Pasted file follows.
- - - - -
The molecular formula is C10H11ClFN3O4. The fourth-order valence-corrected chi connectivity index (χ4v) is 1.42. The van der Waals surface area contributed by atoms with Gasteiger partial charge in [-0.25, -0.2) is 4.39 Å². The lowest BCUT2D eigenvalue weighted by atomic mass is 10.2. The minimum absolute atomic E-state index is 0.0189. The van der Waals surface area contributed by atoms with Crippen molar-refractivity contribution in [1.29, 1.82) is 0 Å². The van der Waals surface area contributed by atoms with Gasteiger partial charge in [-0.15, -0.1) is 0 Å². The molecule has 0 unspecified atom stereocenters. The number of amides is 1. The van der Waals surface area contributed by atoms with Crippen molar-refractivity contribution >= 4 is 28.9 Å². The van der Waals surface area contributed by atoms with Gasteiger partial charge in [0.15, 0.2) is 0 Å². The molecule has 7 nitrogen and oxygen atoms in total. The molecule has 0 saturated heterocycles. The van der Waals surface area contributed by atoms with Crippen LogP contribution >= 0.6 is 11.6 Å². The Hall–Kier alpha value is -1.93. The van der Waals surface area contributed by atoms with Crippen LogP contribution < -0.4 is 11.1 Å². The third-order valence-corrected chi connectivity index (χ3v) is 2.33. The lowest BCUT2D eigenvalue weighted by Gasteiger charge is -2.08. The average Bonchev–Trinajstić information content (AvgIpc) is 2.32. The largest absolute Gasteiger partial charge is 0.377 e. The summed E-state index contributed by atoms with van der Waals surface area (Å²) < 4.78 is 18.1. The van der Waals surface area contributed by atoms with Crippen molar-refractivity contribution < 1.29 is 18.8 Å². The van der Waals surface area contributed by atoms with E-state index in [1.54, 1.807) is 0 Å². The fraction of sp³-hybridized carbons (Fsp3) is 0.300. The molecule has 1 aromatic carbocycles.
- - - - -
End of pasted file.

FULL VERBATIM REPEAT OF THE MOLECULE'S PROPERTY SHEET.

The molecular formula is C10H11ClFN3O4. The fourth-order valence-corrected chi connectivity index (χ4v) is 1.42. The van der Waals surface area contributed by atoms with Gasteiger partial charge in [-0.25, -0.2) is 4.39 Å². The lowest BCUT2D eigenvalue weighted by atomic mass is 10.2. The minimum absolute atomic E-state index is 0.0189. The van der Waals surface area contributed by atoms with Crippen molar-refractivity contribution in [1.29, 1.82) is 0 Å². The van der Waals surface area contributed by atoms with Gasteiger partial charge in [-0.15, -0.1) is 0 Å². The molecule has 0 unspecified atom stereocenters. The number of amides is 1. The van der Waals surface area contributed by atoms with Crippen molar-refractivity contribution >= 4 is 28.9 Å². The van der Waals surface area contributed by atoms with Gasteiger partial charge in [0.15, 0.2) is 0 Å². The molecule has 7 nitrogen and oxygen atoms in total. The molecule has 0 saturated heterocycles. The van der Waals surface area contributed by atoms with Crippen LogP contribution >= 0.6 is 11.6 Å². The Hall–Kier alpha value is -1.93. The van der Waals surface area contributed by atoms with Crippen LogP contribution < -0.4 is 11.1 Å². The third-order valence-corrected chi connectivity index (χ3v) is 2.33. The lowest BCUT2D eigenvalue weighted by Gasteiger charge is -2.08. The average Bonchev–Trinajstić information content (AvgIpc) is 2.32. The largest absolute Gasteiger partial charge is 0.377 e. The summed E-state index contributed by atoms with van der Waals surface area (Å²) < 4.78 is 18.1. The van der Waals surface area contributed by atoms with Crippen molar-refractivity contribution < 1.29 is 18.8 Å². The van der Waals surface area contributed by atoms with E-state index in [1.54, 1.807) is 0 Å². The fraction of sp³-hybridized carbons (Fsp3) is 0.300. The molecule has 1 aromatic carbocycles.